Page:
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Setting up LDAP access to LLL server on a Macintosh client[edit]

This page describes how to set up LDAP authentication with SSL on Mac OSX 6 (Snow Leopard).

Disable or set up SSL certificate verification[edit]

  • Open a terminal by clicking on the "Applications" icon in the dock (see red arrow in image below)
  • Click Utilities folder
  • Click Terminal


  • Do sudo vi /etc/openldap/ldap.conf file and add TLS_REQCERT never to the end (removing or commenting out any other TLS_REQCERT setting that might be there) if you want to disable SSL certificate verification
  • Add TLS_CACERT /path/to/cacert.pem to set it up instead (where cacert.pem is the certificate for the CA, which first must be copied here)

Open Directory access[edit]

Click on apple menu, and chose "System Preferences":

Accessing the System Preferences

Click Accounts:

System Preferences

Click "Login Options" (lower left), and add a "Network Account Server":

Accounts configuration

Open Directory Utility:

Opening Directory Utility

  1. Doubleclick on the padlock (lower left of directory acess window) and enter admin user and password until padlock is open
  2. Select "LDAPv3" in list
  3. Click the pen icon to "Configure"

Chose LDAPv3

Click "New" to add a new configuration for connecting to your LDAP server:

Add a new connection configuration

Pick a configuration name, enter your server's name or IP address, tick "Encrypt using SSL", leave the default port (636), and click OK when done:

Configuring your connection to LDAP

  • Click on the tab "Search and Mappings", and the dialog below should be shown
  • Pick "RFC 2307 (Unix)" template
  • Enter dc=lll,dc=lu as search base

Configuring your connection to LDAP

  • Click Mounts in left hand pane
  • Enter ou=Mounts,dc=lll,dc=lu as a search base
  • Check check "first level only"

N.B. It is expected that the template setting automatically changes from RFC 2307 to Custom as soon as you change one of the setting.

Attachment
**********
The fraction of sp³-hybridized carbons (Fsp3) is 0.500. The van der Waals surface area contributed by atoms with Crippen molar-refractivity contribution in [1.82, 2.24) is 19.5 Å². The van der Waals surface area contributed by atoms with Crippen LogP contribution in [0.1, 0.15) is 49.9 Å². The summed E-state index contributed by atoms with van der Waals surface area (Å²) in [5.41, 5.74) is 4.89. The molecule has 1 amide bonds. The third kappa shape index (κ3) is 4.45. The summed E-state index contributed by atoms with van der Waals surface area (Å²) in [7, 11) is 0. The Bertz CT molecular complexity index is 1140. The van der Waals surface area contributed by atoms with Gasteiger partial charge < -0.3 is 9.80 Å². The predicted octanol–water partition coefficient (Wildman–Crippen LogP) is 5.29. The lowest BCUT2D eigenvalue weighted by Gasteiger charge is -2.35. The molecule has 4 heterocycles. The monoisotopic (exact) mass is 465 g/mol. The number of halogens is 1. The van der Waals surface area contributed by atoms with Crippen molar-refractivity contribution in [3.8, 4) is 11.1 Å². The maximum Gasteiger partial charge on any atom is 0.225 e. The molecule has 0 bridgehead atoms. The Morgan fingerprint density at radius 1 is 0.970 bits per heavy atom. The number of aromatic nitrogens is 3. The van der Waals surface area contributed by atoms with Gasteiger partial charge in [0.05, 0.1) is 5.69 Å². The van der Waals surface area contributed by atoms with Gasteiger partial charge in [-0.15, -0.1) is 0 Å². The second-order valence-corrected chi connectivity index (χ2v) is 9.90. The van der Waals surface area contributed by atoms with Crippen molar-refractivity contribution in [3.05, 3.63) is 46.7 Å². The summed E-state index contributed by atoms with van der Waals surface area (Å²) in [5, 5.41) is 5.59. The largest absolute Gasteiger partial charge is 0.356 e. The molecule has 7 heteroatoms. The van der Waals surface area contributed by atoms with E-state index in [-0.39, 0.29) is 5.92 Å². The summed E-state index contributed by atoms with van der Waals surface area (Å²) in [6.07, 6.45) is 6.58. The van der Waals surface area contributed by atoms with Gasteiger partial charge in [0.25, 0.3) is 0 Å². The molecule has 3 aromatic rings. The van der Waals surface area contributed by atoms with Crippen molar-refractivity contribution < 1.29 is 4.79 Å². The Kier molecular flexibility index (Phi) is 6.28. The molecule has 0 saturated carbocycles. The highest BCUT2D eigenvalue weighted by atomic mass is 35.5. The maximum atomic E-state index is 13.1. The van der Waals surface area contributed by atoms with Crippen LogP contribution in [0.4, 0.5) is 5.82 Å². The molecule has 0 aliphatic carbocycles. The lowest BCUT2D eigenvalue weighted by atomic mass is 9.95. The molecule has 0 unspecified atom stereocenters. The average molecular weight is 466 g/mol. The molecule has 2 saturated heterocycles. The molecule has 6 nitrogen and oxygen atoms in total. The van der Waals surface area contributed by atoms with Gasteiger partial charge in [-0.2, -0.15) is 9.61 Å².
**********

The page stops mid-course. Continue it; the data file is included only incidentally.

Mounts configuration

  • Click Users in left hand pane
  • Enter ou=People,dc=lll,dc=lu as a search base
  • Check check "first level only"

Users configuration

  • Click Groups in left hand pane
  • Enter ou=Groups,dc=lll,dc=lu as a search base
  • Check check "first level only"
  • Click ok

Groups configuration

  • Click "Search Policy" icon in Top Bar, and add your newly defined server using the + icon

Adding your new connection to the search policy

On some newer version of MacOS, you may need to click on the "Search Policy" Icon at the top of the "Directory Utility" (only clickable if currently no service is being edited: click Ok or Cancel to dismiss if you are editing a service), and then add the newly defined service to the list.


Now is time for testing.

opening a terminal

  • Open a terminal as described above ( Application button, then Utilities/Terminal)
  • In terminal, enter dscl localhost list /Search/Users

. This displays a list of all users known by the macintosh. If everything worked, it should include all users from the server's LDAP database.

  • If the server users are not included, try killing the DirectoryService process (this should cause it to respawn and initialize correctly) and try again
  • If all users are included, log out, and log back in as one of the server users (you need to click "Other users" at the login window, then enter its name). It's expected that the login process is slow, as we have not yet set up mounting of /home.
  • If login was successful, clean away its temporary home directory (if the system created one)